Lawyers for former S-21 chairman Kaing Guek Eav, alias Duch, filed notice yesterday with the Khmer Rouge tribunal that they would appeal the judgment issued last month that found him guilty of war crimes and crimes against humanity and sentenced him to 35 years in prison.
In the appeal, lawyers said they would ask for Duch to be acquitted of all charges and set free, claiming the tribunal has no jurisdiction over him. They argued that Duch should be treated as a witness to the regime and that his detention by the court should be considered “witness protection.”
The tribunal is mandated to try “senior leaders and those most responsible” for crimes committed during the Pol Pot regime. The defense lawyers argued in their appeal notice that Duch fit into neither of these categories.
“In reality, in light of his official functions at the relevant time, the accused does not fit into the category of persons under the jurisdiction of the ECCC,” they wrote. They also accused the court of “applying victor’s justice” in choosing to prosecute Duch.
Although Duch was not a senior leader of Democratic Kampuchea, he presided over the deaths of an estimated 14,000 prisoners during his time at the helm of S-21. David Scheffer, a former US diplomat who helped draft the rules that created the ECCC, said in November that the court’s framers had considered Duch “the no-brainer candidate for most responsible.”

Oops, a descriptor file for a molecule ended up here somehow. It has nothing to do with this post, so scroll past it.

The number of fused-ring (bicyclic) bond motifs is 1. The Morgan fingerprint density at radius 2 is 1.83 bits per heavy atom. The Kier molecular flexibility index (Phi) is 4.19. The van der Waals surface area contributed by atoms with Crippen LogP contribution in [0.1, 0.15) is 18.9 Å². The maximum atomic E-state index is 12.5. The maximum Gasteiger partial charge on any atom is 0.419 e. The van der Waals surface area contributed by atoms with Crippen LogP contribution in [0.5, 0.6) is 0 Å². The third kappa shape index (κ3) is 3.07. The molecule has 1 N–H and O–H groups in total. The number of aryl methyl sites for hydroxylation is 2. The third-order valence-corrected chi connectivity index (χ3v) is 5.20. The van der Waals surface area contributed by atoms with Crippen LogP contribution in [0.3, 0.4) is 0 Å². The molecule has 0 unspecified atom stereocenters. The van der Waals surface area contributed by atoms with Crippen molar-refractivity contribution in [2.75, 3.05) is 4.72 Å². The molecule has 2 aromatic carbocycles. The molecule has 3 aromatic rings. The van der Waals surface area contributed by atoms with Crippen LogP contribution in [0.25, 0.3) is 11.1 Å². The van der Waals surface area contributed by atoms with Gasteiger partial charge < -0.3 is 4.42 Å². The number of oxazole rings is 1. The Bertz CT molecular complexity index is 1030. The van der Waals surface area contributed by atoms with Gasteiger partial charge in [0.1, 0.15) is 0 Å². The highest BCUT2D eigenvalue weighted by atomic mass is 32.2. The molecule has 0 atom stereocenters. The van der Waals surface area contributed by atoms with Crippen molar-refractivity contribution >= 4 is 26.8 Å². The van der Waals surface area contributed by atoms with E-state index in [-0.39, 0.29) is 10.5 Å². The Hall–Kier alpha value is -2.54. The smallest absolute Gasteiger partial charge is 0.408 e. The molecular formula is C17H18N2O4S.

Anne Heindel, a legal adviser for the Documentation Center of Cambodia, said last week she saw little legal basis for a jurisdictional appeal, which she said should have been made before trial proceedings began last year.
“It seems here like a political statement,” she said, “maybe speaking to the Cambodian people about the fact that [Duch] has been targeted whereas so many others in his position are walking around free. I can only think that would be more what they’re getting at, because legally I don’t see it going anywhere.”
Also yesterday, lawyers for a third group of civil participants in the trial gave notice that they would appeal the rejection of their clients as civil parties. Thirteen other participants have already appealed their rejections.